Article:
It is the contention of the plaintiff in this case that the question of the effect of carrying inventoried hybrid seed at the regular market price upon his bonus was discussed with officers and directors of the defendant company in and out of regular board meetings, and that it was agreed that plaintiff's bonus would be paid when the carry over seed appearing on the inventory was sold. There is evidence in the record that such conversations took place, but the controversy results from a difference in construction of the language used. Defendant contends that the evidence meant that although profits were reduced in years when the carry over seed was in greater quantity, the profit would accrue when it was subsequently sold as seed corn; in other words, that it merely delayed the profit accrual. This evidence assumed that plaintiff would continue in the employ of the company and would be in a position to get his bonus when the holdover seed would be sold as hybrid seed corn. But in the instant case the plaintiff was notified on July 31, *640 1962, that his employment contract would not be renewed. He did, however, continue as manager until October 29, 1962, date prior to the sale of any holdover corn.
It is assigned as error that the trial court unduly restricted the evidence of conversations between the plaintiff and the board of directors which the plaintiff contends resulted in an agreement modifying his employment agreement of August 1, 1958. As we have heretofore stated there was some evidence of conversations between the plaintiff and the officers and directors of the corporation to the effect that plaintiff would get his bonus when inventoried seed was sold. Obviously this was true if it resulted in profit to the company. But when plaintiff's employment contract was not renewed on August 1, 1962, at which time the inventoried corn had not been sold, the plaintiff seeks to have the original written contract "amended and completed and clarified as shown by the subsequent oral agreements to pay to the plaintiff 25% of the profits as a result of the reduction of the inventory."
The minutes of the board of directors do not show that a new contract was made or the old one modified. There is no evidence or offer of proof in this record that the board of directors entered into any new agreement or agreed to modify the written agreement of August 1, 1958, by action not shown by the minutes. There is no evidence of mistake, fraud, or inequitable conduct in the making of the contract. The most that can be said is the evidence shows that officers and directors of the corporation stated the profits and bonus would normally follow as the inventory was reduced. This was no misrepresentation of fact, even though it did not normally follow because of plaintiff's discharge as manager before the inventoried seed could be sold. The discharge of the plaintiff possibly created an unanticipated condition. The contract provided that either party could terminate the contract by notice at any time. The contingency was apparent in the contract when it was signed and, in the absence of an enforcible modification, it is enforcible according to its terms.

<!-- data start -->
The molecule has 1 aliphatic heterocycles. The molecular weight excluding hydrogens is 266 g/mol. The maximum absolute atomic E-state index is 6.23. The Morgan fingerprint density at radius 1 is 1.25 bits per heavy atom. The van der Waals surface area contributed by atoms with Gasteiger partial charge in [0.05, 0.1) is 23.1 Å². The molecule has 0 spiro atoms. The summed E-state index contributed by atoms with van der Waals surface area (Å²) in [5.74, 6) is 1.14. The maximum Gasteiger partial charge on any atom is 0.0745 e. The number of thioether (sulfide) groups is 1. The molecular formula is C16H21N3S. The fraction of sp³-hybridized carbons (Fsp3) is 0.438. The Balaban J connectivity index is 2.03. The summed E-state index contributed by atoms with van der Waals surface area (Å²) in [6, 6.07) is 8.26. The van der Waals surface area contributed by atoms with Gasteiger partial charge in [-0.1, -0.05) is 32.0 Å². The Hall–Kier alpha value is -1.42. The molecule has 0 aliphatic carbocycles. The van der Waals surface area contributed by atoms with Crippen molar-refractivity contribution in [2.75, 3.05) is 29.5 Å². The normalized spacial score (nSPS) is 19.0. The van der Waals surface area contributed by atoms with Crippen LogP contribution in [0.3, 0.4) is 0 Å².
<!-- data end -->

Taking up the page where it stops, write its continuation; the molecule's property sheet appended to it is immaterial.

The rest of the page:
The contract of employment is not indefinite or ambiguous. There is no evidence of fraud, mistake, or inequitable conduct. The record does not disclose any evidence or offer of proof tending to support an agreement by the board to modify the contract of employment.
In order to warrant the reformation of a written contract, the burden of proof is on the party requesting such relief to show his right thereto by evidence that is clear, convincing, and satisfactory. Failing this, the written contract must stand as made. Lortscher v. Winchell, 178 Neb. 302, 133 N.W.2d 448.
The controversy, reduced to a minimum, is one where the plaintiff became the manager of the corporation under a written contract for a fixed salary and a percentage of the profits. It was the manager who estimated the amount of production to meet future needs, subject to the approval of the board of directors, which it always gave. The basis of determining the profit was by an accounting method fixed by the contract. The contract was terminable at the end of any fiscal year by written notice by either party. The fact that when the plaintiff's contract was not renewed and there was a large quantity of carry over seed shown by the inventory does not have the effect of changing his contract. It is true that if plaintiff had continued as manager and if he had sold the holdover seed, he would have received 25 percent of any profit resulting therefrom. Because his contract was terminated at a time when the inventory was high, he seeks a reformation of his contract to give him a bonus on unsold corn which is not due until sold at a price producing a profit. For ought the evidence shows the inventoried corn may never be sold at a profit. In the absence of a subsequent agreement, a high inventory, operating to his disadvantage, does not alone *641 afford a basis for reformation of the contract.
We conclude, as did the trial court, that the evidence will not sustain an action for the reformation of the contract, and that it must be enforced as made.